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All here—and there: [Pointing before and behind.] they have it all from us in England.—And then the fine things they carry on their heads, Wowski. Wows. Iss. One lady carry good fish so fine, she call every body to look at her. Trudge. Pshaw an old woman bawling flounders. But the fine girls we meet, here, on the quay—so round and so plump I Wows. You not love me now 2 Trudge. Not love you! Zounds, have I not given you proofs: Wows. Iss. Great many: but now you get here, you forget poor Wowski! Trudge. Not I. I’ll stick to you like wax. Wows. Ah! I fear! What make you love me now 2 Trudge. Gratitude, to be sure. Wows. What that? Trudge. Ha! this it is, now, to live without education. The poor dull devils of her country are all in the practice of gratitude, without finding out what it means; while we can tell the meaning of it, with little or no practice at all.—Lord, Lord, what a fine advantage Christian learning is . Harkee, Wows Wows. Iss. Trudge. Now we’ve accomplish'd our landing, I’ll accomplish you. You remember the instructions I gave you on the voyage 2 Wows. Iss. Trudge. Let's see now—What are you to do, when I introduce you to the nobility, gentry, and others— of my acquaintance 2 A/ows. Make believe sit down; then get up. Trudge. Let me see you do it. [She makes a low courtesy.] Very well ! and how are you to recommend yourself, when you have nothing to say, amongst all our great friends? Wows, Grin—shew my teeth.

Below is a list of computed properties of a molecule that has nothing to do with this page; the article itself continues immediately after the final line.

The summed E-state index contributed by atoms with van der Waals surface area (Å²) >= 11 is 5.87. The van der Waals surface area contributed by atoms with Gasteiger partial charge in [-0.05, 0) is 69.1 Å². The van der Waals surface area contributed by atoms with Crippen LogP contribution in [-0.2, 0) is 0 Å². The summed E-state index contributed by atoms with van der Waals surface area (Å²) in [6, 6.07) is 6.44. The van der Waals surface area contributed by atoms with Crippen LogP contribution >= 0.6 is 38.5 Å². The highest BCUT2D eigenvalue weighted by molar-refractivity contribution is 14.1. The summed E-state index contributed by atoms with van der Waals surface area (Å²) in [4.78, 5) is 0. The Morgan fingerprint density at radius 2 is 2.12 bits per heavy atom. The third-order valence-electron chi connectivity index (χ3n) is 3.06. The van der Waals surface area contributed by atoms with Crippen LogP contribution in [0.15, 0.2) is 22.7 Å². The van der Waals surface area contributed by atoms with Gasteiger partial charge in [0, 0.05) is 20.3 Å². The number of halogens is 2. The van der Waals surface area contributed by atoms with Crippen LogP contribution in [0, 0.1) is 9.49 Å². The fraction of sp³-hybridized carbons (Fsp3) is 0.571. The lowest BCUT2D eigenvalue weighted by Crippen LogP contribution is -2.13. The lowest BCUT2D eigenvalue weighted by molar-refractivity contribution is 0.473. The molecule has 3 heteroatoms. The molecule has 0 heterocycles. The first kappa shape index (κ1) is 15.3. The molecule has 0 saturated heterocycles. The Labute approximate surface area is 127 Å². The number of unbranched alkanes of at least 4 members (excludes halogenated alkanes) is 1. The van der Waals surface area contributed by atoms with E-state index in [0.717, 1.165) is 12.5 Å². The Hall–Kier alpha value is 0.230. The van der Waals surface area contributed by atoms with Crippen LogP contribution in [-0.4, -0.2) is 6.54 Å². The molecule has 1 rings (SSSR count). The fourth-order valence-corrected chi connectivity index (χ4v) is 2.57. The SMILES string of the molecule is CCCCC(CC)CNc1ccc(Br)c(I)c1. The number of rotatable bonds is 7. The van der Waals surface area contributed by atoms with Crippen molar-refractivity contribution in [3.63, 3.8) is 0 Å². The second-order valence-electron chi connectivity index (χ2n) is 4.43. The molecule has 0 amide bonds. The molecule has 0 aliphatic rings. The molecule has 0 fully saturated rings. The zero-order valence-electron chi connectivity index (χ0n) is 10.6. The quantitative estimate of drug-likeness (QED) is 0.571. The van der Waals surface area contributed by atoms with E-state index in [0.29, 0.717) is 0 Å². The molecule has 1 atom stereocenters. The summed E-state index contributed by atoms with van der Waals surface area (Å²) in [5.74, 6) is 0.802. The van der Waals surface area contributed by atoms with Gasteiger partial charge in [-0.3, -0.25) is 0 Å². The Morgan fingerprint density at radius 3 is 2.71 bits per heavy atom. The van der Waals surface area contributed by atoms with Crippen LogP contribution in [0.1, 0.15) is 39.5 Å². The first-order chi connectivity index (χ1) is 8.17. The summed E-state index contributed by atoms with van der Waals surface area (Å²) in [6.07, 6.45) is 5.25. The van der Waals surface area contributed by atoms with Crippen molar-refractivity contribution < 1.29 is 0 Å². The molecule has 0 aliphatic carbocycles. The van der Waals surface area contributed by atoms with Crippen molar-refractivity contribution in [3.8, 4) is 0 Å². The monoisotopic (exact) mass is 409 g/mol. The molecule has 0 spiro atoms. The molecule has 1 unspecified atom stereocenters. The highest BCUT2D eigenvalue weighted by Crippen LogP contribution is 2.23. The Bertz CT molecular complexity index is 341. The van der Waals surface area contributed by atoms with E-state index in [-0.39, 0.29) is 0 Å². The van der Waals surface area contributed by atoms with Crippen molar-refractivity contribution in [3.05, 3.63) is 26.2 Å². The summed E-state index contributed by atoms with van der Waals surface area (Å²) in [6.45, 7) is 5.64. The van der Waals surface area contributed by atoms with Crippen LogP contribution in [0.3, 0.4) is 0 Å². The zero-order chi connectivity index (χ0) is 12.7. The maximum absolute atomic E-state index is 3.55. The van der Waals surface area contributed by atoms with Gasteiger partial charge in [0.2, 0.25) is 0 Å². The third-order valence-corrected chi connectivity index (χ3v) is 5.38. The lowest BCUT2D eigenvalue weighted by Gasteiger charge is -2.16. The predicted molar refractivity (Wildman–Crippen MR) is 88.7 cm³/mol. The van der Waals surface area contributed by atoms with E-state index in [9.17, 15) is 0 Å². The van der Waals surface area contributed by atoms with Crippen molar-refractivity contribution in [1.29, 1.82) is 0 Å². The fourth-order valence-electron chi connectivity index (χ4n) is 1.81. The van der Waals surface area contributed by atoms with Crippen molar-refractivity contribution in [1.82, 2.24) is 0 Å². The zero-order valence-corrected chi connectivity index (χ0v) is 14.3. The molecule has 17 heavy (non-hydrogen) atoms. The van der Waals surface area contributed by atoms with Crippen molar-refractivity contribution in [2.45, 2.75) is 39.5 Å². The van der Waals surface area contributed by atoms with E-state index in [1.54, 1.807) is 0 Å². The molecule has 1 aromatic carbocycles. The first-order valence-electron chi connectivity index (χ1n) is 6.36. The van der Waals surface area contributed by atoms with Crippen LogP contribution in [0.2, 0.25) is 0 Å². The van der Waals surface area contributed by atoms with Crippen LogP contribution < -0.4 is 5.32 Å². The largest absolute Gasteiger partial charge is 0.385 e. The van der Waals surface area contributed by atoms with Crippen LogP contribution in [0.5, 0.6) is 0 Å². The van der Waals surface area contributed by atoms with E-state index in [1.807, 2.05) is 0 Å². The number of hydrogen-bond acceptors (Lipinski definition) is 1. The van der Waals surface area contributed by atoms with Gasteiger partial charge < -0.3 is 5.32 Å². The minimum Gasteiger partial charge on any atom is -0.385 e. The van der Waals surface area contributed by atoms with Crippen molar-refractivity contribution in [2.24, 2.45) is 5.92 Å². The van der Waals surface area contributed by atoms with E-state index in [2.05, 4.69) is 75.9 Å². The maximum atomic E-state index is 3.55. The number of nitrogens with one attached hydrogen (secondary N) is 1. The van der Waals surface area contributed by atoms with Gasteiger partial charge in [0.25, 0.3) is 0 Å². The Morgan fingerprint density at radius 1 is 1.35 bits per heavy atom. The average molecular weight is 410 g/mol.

Trudge. Right! they’ll think you've lived with people of fashion. But suppose you meet an old shabby friend in misfortune, that you don't wish to be seen speak to—what would you do? Wows. Look blind—not see him. . Trudge. Why would you do that? Wows. 'Cause I can’t see good friend in distreSS. 'rudge. That's a good girl! and I wish everybody ..could boast of so kind a motive for such cursed cruel behaviour.—Lord! how some of your flashy bankers’ clerkshave cutmein Threadneedle-street.—Butcome, though we have got among fine folks, here, in an English settlement, I won't be ashamed of my old acquaintance; yet, for my own part, I should not be sorry, now, to see my old friend with a new face.— Odsbobs . I see Mr Inkle— o in, Wows; call for what you like best. Wows. Then I call for you—ah ! I fear I not see you often now. But you come soon—